Carlos Boozer set for Utah return

Updated: February 9, 2011, 12:46 AM ET
By Nick Friedell | ESPNChicago.com

SALT LAKE CITY -- When it comes to the reception he's going to hear during Wednesday night's game at Utah, Bulls forward Carlos Boozer has a simple philosophy he plans to stick to.

"It's all Booooz to me," he said after Tuesday afternoon's practice. "I'm looking forward to it, it's going to be a fun night."

If the line of questioning towards Boozer by the local media is any indication, he can certainly expect to hear regular boos as well. After spending six seasons playing with the Jazz, the veteran forward signed with the Bulls in the offseason and it's obvious that some Utah fans still hold some hostility towards him for several different reasons including, among other things, his inability to stay on the floor during his tenure because of injuries. Despite the tension his arrival back in Utah may cause, Boozer welcomes any critics that may shout things in his direction on Wednesday night.

"You need them to keep you motivated," he said. "Little do they know, haters motivate. Guys like me take that in stride and use that as fuel ... it fuels you. I'm not one of those guys you can hate on and expect me [to be like] "Oh, you're hating on me ..." No, I'm not like that. I get motivated."

Boozer is one of three former Jazz players on the Bulls roster, including Kyle Korver and Ronnie Brewer. He admitted that the trio is still having a hard time adjusting to the fact that they will be suiting up against their former team.

"It's already been kind of strange," he said. "Me and Kyle and Ronnie have already been talking about it. Flying in last night, we got in at like 2:30-3 in the morning, went to the hotel instead of going to our houses. Coming here in another uniform, it already feels kind of weird actually but I'm sure [Wednesday] night will be weird."

Both Korver and Brewer weren't sure what to expect as far as Boozer's reception would be, but neither would be surprised if their teammate hears it from the fans.

"It should be good," Korver said. "Carlos had some great years here. He helped the team win a lot of games. When he first came here the team wasn't looking very good, so I hope people remember that and not little comments in the newspaper."

"Hopefully, it's a good one," Brewer added of Boozer's reception. "Because he did a lot for the organization. But I feel like if he gets booed, he's going to feel like he's saying Booz anyway. I think he's going to take it positively and I think he's going to have a good showing."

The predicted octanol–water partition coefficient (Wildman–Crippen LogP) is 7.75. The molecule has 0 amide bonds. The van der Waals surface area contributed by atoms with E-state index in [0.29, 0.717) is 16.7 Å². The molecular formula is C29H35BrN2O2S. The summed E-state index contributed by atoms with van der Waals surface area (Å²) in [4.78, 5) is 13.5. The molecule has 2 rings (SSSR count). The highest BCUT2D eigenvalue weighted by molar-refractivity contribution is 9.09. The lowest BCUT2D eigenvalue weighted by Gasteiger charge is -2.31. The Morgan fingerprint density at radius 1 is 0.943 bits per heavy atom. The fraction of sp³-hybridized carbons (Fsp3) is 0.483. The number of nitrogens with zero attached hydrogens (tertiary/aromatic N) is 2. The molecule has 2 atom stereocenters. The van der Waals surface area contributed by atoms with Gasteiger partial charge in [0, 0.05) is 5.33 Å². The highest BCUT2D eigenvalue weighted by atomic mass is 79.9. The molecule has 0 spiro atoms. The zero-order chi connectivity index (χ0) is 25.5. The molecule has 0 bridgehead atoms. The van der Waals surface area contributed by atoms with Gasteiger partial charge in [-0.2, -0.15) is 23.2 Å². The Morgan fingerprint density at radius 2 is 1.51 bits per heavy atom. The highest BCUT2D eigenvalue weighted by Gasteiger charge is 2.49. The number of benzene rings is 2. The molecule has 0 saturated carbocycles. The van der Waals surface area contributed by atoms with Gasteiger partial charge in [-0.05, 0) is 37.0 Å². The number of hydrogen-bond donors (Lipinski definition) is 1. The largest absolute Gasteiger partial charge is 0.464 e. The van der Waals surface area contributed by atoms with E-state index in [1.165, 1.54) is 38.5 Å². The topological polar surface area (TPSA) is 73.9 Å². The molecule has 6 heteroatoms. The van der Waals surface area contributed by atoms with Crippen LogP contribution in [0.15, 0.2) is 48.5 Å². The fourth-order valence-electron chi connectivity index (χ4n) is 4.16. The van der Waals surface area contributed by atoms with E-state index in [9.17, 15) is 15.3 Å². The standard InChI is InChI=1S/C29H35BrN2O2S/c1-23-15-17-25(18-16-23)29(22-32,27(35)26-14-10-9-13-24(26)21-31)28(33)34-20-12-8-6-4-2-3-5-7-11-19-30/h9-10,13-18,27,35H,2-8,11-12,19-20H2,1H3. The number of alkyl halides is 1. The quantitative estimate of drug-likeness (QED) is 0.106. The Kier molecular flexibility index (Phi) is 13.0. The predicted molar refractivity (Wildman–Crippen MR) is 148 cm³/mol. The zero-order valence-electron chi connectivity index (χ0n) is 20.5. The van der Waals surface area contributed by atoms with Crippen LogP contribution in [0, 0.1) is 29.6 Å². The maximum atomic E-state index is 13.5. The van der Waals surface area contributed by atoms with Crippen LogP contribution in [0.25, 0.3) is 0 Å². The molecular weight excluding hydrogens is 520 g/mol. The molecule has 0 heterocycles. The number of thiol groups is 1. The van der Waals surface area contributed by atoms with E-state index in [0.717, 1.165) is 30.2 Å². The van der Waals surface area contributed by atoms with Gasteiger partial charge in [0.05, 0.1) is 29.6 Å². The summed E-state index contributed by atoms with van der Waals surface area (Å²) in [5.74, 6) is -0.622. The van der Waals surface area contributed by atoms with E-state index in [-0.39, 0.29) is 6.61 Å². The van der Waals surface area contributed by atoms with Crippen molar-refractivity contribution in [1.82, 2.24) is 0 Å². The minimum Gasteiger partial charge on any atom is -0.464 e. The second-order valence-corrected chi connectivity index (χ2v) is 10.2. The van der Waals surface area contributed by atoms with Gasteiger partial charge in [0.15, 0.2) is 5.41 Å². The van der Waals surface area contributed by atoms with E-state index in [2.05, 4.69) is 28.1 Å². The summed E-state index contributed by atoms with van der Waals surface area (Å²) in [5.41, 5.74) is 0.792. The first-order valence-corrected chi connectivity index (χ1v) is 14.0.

Brewer tried to put the feelings Utah fans may have towards Boozer in perspective.

"It's just how he's viewed in other people's eyes," Brewer said. "I think in that locker room, people knew what type of guy he was on the court and off the court. And what he meant for this organization. And when things were going down and comments he made, nobody took it personal, the coaches didn't take it personal, because we knew what type of player and what type of guy he was. He's a stand-up guy and he meant a lot and he's a good friend of mine so I think some of the [criticism from fans] was warranted and maybe the words were twisted a little bit and other times people make mistakes. I knew what type of guy he was. He's a good guy to have on the team."

The young swingman believes that the type of criticism that Boozer dealt with in Utah just comes with the territory of being a star player in the NBA.

"Only one team can win every year," Brewer said. "So every other team, somebody's got to be held accountable for it. And the majority of time it's your superstar or the guy who's making the most money, guys who are having the best numbers. If he's averaging 20 and 10 throughout the season and he averages 16 and 8, he's going to feel like he was a letdown in the playoffs. He's still having great numbers and he's still carrying the team, but that's why they're superstar players, because they can warrant that criticism and play through it."

For his part, Boozer doesn't seem to be bothered by whatever kind of reception comes his way, noting that he is prepared for the worst after going through a similar situation when returning to Cleveland after spurning the Cavs in free agency earlier in his career.

"I'm not worried about that at all," he said of how the fans' reaction. "I had a great time when I was here. Great memories, the fans were great to me. We had some great teams. We tried to compete for a title, we fell short, but I had some great memories here."

Nick Friedell covers the Bulls for ESPNChicago.com.

Nick Friedell | email

Chicago Bulls beat reporter
Nick Friedell is the Chicago Bulls beat reporter for ESPN Chicago. Friedell is a graduate of the S.I. Newhouse School of Public Communications at Syracuse University and joined ESPNChicago.com for its launch in April 2009.

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